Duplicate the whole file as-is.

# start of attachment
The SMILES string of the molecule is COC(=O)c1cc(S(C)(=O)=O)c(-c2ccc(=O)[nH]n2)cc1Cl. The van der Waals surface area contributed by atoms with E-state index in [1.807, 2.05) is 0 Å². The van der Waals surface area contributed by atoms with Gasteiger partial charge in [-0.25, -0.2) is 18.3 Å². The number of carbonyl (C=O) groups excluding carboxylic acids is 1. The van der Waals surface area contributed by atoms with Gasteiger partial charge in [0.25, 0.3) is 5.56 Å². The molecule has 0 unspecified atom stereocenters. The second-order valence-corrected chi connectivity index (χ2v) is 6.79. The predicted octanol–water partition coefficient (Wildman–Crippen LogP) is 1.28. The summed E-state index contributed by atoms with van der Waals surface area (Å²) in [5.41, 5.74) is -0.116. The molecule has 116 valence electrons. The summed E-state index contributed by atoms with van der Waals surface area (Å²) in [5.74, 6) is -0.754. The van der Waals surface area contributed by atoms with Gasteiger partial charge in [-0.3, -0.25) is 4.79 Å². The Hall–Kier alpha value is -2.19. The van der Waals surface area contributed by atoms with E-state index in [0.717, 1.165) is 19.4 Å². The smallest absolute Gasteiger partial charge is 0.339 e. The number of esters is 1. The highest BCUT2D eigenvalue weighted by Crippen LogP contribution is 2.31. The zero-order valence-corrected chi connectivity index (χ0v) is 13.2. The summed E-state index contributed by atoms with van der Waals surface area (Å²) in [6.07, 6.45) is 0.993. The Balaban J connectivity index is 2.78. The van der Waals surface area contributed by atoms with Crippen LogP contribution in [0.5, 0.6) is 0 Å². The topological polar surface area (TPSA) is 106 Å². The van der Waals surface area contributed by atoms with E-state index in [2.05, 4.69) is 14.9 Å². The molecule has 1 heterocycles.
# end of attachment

The SMILES string of the molecule is COC(=O)c1cc(S(C)(=O)=O)c(-c2ccc(=O)[nH]n2)cc1Cl. The van der Waals surface area contributed by atoms with E-state index in [1.807, 2.05) is 0 Å². The van der Waals surface area contributed by atoms with Gasteiger partial charge in [-0.25, -0.2) is 18.3 Å². The number of carbonyl (C=O) groups excluding carboxylic acids is 1. The van der Waals surface area contributed by atoms with Gasteiger partial charge in [0.25, 0.3) is 5.56 Å². The molecule has 0 unspecified atom stereocenters. The second-order valence-corrected chi connectivity index (χ2v) is 6.79. The predicted octanol–water partition coefficient (Wildman–Crippen LogP) is 1.28. The summed E-state index contributed by atoms with van der Waals surface area (Å²) in [5.41, 5.74) is -0.116. The molecule has 116 valence electrons. The summed E-state index contributed by atoms with van der Waals surface area (Å²) in [5.74, 6) is -0.754. The van der Waals surface area contributed by atoms with Gasteiger partial charge in [-0.3, -0.25) is 4.79 Å². The Hall–Kier alpha value is -2.19. The van der Waals surface area contributed by atoms with E-state index in [0.717, 1.165) is 19.4 Å². The smallest absolute Gasteiger partial charge is 0.339 e. The number of esters is 1. The highest BCUT2D eigenvalue weighted by Crippen LogP contribution is 2.31. The zero-order valence-corrected chi connectivity index (χ0v) is 13.2. The summed E-state index contributed by atoms with van der Waals surface area (Å²) in [6.07, 6.45) is 0.993. The Balaban J connectivity index is 2.78. The van der Waals surface area contributed by atoms with Crippen LogP contribution in [0.5, 0.6) is 0 Å². The topological polar surface area (TPSA) is 106 Å². The van der Waals surface area contributed by atoms with E-state index in [2.05, 4.69) is 14.9 Å². The molecule has 1 heterocycles.